Areva plans to cut costs by $1.1 billion by 2017

04 March 2015

Areva has a two-part strategy to refocus on its core business of nuclear power and return to competitiveness, aiming to make savings of about €1 billion ($1.1 billion) over the next few years after a record loss in 2014 of €4.83 billion ($5.38 billion).

Areva - which is 87% owned by the French state - attributed the size of the loss to costs associated with delays to its nuclear and renewable energy projects. Revenue dipped 7.2% year on year to €8.34 billion ($9.29 billion), of which nuclear operations accounted for €8.21 billion ($9.14 billion) - down 7.3% - and renewables operations €53 million ($59 million) - down 21.4%.

As well as construction delays, including to the Olkiluoto nuclear power plant in Finland, Areva said its bottom line was also hit by impairment charges to upgrading work at its Comurhex II uranium conversion plant project in France.

The company, which plans to announce by the end of this month a three-year financing plan to achieve the cost savings, said it will sell assets and start talks with trade unions about potential redundancies. It aims to reduce capital expenditure to less than €3.0 billion ($3.3 billion) between 2015 and 2017. Other considerations for Areva include liabilities from new regulations on the decommissioning of nuclear fuel facilities.

Transformation plan

Areva has undertaken a strategic review of its operations since November and this is being carried out "without compromise", it said today. As a result, the group is now able to announce a "solid transformation plan that sets a challenging but economically realistic course for our teams".

First, Areva will refocus on its core business - "mastery of key nuclear processes essential to operators around the globe". This strategic redeployment will lead to the revision of certain goals, whether in the management of new reactor projects or in renewable energy, it said.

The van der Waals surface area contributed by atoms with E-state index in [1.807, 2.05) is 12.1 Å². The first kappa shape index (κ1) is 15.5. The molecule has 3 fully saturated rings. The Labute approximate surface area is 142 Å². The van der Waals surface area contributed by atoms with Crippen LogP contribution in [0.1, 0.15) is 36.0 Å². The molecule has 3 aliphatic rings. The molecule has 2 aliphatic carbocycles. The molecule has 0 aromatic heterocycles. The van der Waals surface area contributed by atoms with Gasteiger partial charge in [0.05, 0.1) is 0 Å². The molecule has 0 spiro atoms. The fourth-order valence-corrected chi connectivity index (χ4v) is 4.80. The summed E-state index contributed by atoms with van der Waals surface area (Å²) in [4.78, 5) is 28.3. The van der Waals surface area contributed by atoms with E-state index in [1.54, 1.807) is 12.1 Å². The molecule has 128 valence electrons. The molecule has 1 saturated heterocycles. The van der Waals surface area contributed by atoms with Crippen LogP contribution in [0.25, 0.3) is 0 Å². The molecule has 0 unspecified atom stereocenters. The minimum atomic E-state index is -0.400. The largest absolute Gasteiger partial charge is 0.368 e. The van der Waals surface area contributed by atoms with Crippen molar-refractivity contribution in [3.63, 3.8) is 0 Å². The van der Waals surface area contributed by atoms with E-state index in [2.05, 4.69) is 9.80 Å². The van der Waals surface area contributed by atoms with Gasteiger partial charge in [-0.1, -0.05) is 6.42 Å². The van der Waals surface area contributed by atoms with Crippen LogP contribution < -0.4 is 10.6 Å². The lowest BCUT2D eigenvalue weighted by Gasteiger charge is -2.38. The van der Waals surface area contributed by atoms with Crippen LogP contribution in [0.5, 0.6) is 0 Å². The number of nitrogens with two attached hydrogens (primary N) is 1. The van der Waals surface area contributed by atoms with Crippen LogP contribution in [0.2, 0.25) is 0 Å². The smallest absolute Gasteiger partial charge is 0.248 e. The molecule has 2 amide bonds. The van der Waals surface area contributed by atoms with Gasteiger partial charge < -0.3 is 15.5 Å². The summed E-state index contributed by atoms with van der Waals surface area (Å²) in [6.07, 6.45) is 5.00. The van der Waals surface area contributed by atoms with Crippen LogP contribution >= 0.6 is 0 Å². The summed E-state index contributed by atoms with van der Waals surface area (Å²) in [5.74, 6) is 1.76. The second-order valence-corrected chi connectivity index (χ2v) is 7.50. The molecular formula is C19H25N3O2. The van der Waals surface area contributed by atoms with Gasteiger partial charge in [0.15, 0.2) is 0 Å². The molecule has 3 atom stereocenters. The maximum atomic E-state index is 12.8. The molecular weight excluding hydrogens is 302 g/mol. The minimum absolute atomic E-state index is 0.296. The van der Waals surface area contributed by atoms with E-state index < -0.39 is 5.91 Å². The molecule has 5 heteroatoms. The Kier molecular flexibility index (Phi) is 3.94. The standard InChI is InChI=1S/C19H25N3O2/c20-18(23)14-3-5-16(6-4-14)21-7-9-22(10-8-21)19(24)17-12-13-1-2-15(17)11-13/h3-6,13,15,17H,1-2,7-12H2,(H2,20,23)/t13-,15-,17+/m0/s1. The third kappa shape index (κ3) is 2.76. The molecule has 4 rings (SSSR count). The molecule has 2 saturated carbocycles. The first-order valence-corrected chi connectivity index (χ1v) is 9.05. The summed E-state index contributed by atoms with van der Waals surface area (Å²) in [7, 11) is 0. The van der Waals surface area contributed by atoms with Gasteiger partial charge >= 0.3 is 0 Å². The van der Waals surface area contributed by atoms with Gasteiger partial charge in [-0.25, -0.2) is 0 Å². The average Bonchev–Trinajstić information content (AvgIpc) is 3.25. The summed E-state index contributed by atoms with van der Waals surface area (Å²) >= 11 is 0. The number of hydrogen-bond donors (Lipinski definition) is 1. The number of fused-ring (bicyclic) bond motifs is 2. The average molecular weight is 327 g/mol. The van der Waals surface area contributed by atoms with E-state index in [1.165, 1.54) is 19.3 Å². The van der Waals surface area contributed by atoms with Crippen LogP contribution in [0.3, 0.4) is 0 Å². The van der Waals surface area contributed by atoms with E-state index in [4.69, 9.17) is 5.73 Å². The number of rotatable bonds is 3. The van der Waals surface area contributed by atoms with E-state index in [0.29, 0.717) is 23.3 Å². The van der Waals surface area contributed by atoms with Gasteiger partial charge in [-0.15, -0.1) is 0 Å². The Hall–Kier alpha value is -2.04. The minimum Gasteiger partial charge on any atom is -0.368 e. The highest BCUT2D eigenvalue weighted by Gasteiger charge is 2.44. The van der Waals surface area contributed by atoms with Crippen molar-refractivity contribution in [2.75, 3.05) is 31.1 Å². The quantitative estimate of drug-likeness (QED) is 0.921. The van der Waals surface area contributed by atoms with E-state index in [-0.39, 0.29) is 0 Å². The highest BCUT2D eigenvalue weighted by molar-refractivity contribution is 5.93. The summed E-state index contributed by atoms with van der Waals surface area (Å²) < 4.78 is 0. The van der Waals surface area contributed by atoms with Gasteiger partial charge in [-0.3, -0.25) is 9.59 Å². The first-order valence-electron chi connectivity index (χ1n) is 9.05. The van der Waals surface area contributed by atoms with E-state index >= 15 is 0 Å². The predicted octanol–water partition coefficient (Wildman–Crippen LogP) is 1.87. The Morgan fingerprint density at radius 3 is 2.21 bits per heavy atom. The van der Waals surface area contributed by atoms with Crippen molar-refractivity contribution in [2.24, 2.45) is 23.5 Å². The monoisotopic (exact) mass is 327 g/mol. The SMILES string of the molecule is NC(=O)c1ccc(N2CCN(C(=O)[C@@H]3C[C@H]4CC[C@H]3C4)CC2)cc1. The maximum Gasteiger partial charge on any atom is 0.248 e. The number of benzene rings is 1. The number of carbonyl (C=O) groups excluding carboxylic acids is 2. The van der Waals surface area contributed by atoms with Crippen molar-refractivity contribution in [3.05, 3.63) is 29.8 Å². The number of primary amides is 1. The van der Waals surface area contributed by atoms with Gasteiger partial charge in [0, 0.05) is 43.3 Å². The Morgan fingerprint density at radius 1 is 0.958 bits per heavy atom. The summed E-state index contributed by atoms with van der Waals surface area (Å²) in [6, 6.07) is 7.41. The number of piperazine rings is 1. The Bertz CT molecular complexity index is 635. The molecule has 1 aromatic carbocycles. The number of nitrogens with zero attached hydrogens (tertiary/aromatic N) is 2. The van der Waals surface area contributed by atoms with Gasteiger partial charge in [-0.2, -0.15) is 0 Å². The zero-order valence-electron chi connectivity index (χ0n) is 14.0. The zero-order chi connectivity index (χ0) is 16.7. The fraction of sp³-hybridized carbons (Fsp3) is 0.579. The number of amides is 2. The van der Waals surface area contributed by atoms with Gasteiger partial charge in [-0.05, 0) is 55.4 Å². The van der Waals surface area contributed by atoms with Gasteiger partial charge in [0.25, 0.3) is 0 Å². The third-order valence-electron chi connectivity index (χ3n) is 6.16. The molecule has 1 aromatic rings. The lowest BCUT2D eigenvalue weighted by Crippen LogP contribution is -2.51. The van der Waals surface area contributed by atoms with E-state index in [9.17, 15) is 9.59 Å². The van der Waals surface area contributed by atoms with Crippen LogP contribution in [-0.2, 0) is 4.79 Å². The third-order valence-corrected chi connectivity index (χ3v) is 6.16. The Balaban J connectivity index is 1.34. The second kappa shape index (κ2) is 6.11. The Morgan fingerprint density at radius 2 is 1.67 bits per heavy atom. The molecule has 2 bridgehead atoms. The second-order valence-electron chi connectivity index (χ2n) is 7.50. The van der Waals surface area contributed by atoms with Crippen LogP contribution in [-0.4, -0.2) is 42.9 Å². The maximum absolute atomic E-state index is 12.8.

Secondly, Areva, which said its resources had been "marshalled to support a spurt of growth in nuclear power", must now "adapt to new market realities and become competitive once again". The group's most urgent task is recovery and securing its future by immediately launching a "far-reaching competitiveness plan founded on organizational simplification, quality of operations, and a completely revamped approach to managing risk in large projects".

Areva said it would streamline its renewables asset portfolio by continuing offshore wind operations via a joint venture with Spain's Gamesa and seeking partners in the solar and bioenergy operations.

Philippe Knoche, Areva CEO since January, following the passing in December of his predecessor Luc Oursel, said the scale of the net loss for 2014 illustrated "the twofold challenge" confronting the company. These are the "continuing stagnation of the nuclear operations and lack of competitiveness and difficulties in managing the risks inherent in large projects," he said.

Knoche said the company's nuclear power customers in Europe and the USA are under increasing economic pressure, while some of its rivals in the new build market - national companies from China, Russia and South Korea - are able to finance their own projects as well as enjoy their own captive domestic markets.

Areva also said it aims to strengthen its presence in China, where it is building two EPRs at the Taishan site in Guangdong province. It will develop the strategic agreement it signed with China National Nuclear Corporation in March 2014 and pursue its partnership with China General Nuclear by capitalizing on the progress of the Taishan 1 and 2 reactor project.

Areva also said it will enhance its partnership with EDF, the French utility giant, with which it is working on completion of Flamanville 3 in France and construction of Hinkley Point C in the UK. The two companies are also working together on the Jules Horowitz research reactor construction project at Cadarache in southern France.

Amid speculation of a state rescue plan for the group, French economy minister Emmanuel Macron told Reuters news agency yesterday that Areva "must present its operational and strategic choices before the state will rush into any financial operations".

Researched and written
by World Nuclear News